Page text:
One of the main reasons I moved back to California, more specifically to my hometown, was to take care of my brother. I knew I was going to need a community of people to pull it off. It doesn’t hurt that Grass Valley is significantly more affordable than the bay area. However, the rural high school in my hometown wasn’t able to provide the services we needed to support Dominic. This is common problem for families with deaf children. Luckily, our friends who lived in the county over, the same one we needed to live in for him to attend school, had a roommate move-out and offered to have us move-in -- giving us two rooms in their home.
It’s a lot of responsibility to take on a teenager as a roommate, and I debated whether or not this was a fair situation. On the other hand, one roommate, Sean, is a Deaf man and the other, Cheryl, is a DHH (Deaf and hard of hearing) teacher for the county. Both are incredible signers and amazing role models for Dominic.
You see, I look like a fluent signer to the untrained eye. I can handle basic conversations about the day to day stuff, but when it comes to signing in-depth conversation about politics, academics and religion, I struggle. The language gap has made disciplining or explaining the reasons behind my parenting decisions to Dominic a challenge. When we are working on homework together, I can get through most of it, but certain concepts and ideas are hard to convey. None of this is Dominic’s fault, it’s simply the consequence of learning a second language!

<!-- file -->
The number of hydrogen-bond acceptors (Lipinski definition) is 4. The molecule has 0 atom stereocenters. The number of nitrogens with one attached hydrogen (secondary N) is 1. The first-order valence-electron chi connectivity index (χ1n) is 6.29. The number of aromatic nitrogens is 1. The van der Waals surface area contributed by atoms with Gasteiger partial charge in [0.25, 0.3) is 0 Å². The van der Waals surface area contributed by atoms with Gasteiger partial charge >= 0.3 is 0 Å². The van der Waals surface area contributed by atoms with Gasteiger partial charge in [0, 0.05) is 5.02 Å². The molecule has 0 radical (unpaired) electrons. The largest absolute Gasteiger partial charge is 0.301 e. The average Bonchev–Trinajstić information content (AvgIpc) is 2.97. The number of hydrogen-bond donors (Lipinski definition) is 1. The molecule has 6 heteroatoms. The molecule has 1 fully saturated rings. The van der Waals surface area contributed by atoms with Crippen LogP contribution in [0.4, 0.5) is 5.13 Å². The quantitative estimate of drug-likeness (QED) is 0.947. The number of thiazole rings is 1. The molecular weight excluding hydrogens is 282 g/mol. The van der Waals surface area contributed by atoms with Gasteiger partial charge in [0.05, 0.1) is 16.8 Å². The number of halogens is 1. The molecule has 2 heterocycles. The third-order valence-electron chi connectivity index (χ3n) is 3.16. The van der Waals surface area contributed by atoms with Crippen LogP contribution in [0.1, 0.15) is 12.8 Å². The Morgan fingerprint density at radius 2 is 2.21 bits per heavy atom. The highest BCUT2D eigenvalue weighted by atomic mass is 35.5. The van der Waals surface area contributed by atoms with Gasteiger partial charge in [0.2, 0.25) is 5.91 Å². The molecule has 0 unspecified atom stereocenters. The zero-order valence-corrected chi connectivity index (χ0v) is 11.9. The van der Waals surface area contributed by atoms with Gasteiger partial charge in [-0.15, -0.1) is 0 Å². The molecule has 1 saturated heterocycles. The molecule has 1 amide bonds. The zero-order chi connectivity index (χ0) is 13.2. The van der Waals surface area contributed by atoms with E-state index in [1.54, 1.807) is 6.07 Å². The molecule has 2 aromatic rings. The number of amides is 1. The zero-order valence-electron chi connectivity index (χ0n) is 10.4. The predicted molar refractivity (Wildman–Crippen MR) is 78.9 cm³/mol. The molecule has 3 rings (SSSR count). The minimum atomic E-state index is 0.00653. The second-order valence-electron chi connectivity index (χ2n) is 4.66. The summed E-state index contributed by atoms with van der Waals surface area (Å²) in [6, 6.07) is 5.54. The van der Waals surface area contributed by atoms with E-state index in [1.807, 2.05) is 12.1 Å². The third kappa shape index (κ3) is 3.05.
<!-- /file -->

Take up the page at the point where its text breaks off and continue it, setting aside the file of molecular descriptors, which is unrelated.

This is where our roommates and the Deaf community have been imperative to our journey. If Dominic has a question with his homework, Cheryl’s teacher’s mind can jump in, explaining all the concepts in precise clarity. Sean is currently studying to become a teacher as well. He is thoughtful, funny and a hard worker. If there are dishes in the sink, he does them. If there is a a light fixture to be cleaned or a fence to be fixed, he’s on it. He not only talks to Dominic about the struggles of growing-up as a Deaf male, but the importance of education and being a leader in your community. The fact that he snowboarded in the Deaflympics only adds to his “cool factor.”
We have a friend, Tristan, who comes over once a week to help Dominic with his biology. Tristan is a Deaf man who got a B.A. in Psychology. In Tristan’s off time, when he’s not working at the high school, he drives to UC Davis to help brain researchers study auditory and visual brain development. Clearly, he’s smart as a whip. His sister also happened to be Dominic’s interpreter for a semester while at the high school in Nevada City. This young woman worked tirelessly -- commuting 40 minutes to and from Nevada City every day. She started at 7:30am and wouldn’t leave until after football practice at 6pm.
When I need a “sitter,” our friends Maggie and Nick, both Deaf, are always around to help. They got married last year and often take him to their family farm where he learns to earn his keep by helping them look after the animals. He’s usually rewarded with picnics on the lake, big family dinners, and hot tubbing under the stars.
Because of all these amazing people, Dominic is growing in maturity and knowledge. He helps teach community sign classes, talks on Deaf panels, and encourages his Deaf classmates to be proud of their Deafness. It was unconventional for me to move in with roommates, but in the end, they have become such amazing friends, confidants and ultimately, my Deaf family. Dominic doesn’t just have me advocating for him, he has a team of people putting in so much of their time and love to see him through to the finish line. I can only hope that his story will inspire others to connect with their Deaf community.